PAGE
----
By Christopher Roberson
Since its formation 16 years ago, the Community Preservation Committee (CPC) has invested $12.6 million to fund projects around the city.
During the July 12 City Council meeting, CPC Chairman Michael Schulze said $8 million has been spent on open space, $3 million on historical projects and $1.6 million on affordable housing. “We do need help on affordable housing, we’ve got the money to spend,” said Schulze, adding that the CPC only funded the Park Street development, and “I mentioned it to [state Housing Secretary] Jay Ash and he was all over it.”
Schulze also spoke about the Housing Rehabilitation Program that used to be offered through the city’s Community Development and Planning Department. Under that program, qualified homeowners could receive up to $20,000 to fund home improvement projects. “It was a great program and then it just went away,” said Schulze, adding that he was never given a clear answer as to why the program was discontinued.
In response, Ward 1 Councillor Jon Turco also could not understand why the program was no longer being offered. “Did we lose somebody in Community Development? Because I thought we still had the same staff,” he said.
Therefore, Turco asked that the program be reinstated.
Schulze said that any project funded by the CPC must come from outside the committee. “We do not initiate anything,” he said, adding that an outside entity must also have a maintenance plan in place.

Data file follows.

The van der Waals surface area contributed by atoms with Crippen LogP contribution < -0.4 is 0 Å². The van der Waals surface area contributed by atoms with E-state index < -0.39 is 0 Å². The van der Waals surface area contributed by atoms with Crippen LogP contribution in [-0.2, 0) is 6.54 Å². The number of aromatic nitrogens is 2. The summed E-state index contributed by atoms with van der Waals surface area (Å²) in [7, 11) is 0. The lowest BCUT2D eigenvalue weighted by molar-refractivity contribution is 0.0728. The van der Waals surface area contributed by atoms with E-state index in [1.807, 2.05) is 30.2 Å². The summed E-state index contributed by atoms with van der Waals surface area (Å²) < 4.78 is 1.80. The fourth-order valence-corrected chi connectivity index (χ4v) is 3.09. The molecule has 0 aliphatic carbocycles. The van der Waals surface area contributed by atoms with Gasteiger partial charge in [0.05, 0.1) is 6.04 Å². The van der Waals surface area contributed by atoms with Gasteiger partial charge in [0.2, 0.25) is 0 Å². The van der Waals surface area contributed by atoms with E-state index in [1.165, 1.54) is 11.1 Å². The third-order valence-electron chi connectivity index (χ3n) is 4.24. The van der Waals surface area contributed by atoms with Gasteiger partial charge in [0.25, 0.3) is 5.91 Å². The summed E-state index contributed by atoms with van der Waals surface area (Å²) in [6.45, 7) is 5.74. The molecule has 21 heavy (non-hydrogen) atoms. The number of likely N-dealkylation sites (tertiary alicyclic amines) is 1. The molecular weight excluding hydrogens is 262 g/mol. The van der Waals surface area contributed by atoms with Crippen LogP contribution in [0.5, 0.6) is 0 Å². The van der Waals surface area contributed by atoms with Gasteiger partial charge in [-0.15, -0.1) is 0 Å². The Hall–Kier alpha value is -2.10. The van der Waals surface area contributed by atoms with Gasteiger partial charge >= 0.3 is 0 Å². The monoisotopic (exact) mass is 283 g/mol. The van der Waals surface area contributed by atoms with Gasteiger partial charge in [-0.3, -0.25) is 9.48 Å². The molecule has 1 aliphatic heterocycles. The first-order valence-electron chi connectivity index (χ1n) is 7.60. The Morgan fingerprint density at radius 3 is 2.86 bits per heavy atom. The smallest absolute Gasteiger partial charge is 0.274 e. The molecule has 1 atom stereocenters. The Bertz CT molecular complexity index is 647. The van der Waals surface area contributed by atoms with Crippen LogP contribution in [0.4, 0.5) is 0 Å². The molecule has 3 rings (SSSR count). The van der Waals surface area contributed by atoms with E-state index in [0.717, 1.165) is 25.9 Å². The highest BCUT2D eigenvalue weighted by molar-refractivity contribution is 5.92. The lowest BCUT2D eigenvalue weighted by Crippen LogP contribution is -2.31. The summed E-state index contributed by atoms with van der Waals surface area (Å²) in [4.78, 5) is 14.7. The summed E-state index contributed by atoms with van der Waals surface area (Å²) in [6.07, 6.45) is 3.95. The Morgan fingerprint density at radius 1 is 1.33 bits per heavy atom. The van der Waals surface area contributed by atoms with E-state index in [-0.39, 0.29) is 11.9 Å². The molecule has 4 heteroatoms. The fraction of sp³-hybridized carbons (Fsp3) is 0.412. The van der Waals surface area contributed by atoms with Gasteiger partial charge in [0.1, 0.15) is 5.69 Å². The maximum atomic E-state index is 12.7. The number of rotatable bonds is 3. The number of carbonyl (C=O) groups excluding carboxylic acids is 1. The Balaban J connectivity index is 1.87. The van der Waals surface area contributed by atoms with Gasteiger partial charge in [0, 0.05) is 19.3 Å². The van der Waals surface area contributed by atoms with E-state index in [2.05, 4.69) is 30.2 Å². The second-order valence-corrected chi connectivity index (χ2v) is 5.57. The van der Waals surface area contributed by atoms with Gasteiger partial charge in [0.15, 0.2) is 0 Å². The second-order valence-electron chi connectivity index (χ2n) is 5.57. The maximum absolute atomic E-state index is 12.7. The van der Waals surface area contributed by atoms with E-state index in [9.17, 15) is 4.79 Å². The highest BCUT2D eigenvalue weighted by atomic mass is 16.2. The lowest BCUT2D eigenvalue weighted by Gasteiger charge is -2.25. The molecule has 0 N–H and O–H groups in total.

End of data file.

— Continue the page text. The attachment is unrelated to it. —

Schulze said that once the CPC accepts a project, it typically goes through an extensive discussion and vetting process before a final vote is taken to send it to the City Council.
In addition to the affordable housing development on Park Street, the CPC has also put money into Tillie’s Farm, the rehabilitation project at Crystal Lake and the playground at Burke Elementary School.
Speaking about the committee’s history, Schulze said 52 percent of Peabody voters favored adopting the Community Preservation Act in 2001. “Most of those votes came out of Ward 1,” he said, adding that there were a number of projects happening in the ward at that time.
Schulze said the Act is set up so that on average, one percent of every homeowner’s tax bill goes to the CPC. “We’re working fine with that money; we have money in the bank,” he said.
He said that originally the state pledged a 100 percent match for every CPC project. “That has been taken away,” said Schulze, adding that now the state only provides a 27 percent match.
Schulze lauded the efforts of his fellow CPC members. “I’m quite proud say this commission has done an excellent job abiding by the rules,” he said. “These people have been on this since 2002, that’s a pretty stable commission.”
Mayor Edward Bettencourt shared his appreciation for the CPC. “It’s been a true blessing for our city,” he said. “Things that have really made a difference in our community have been funded by the Community Preservation Committee.”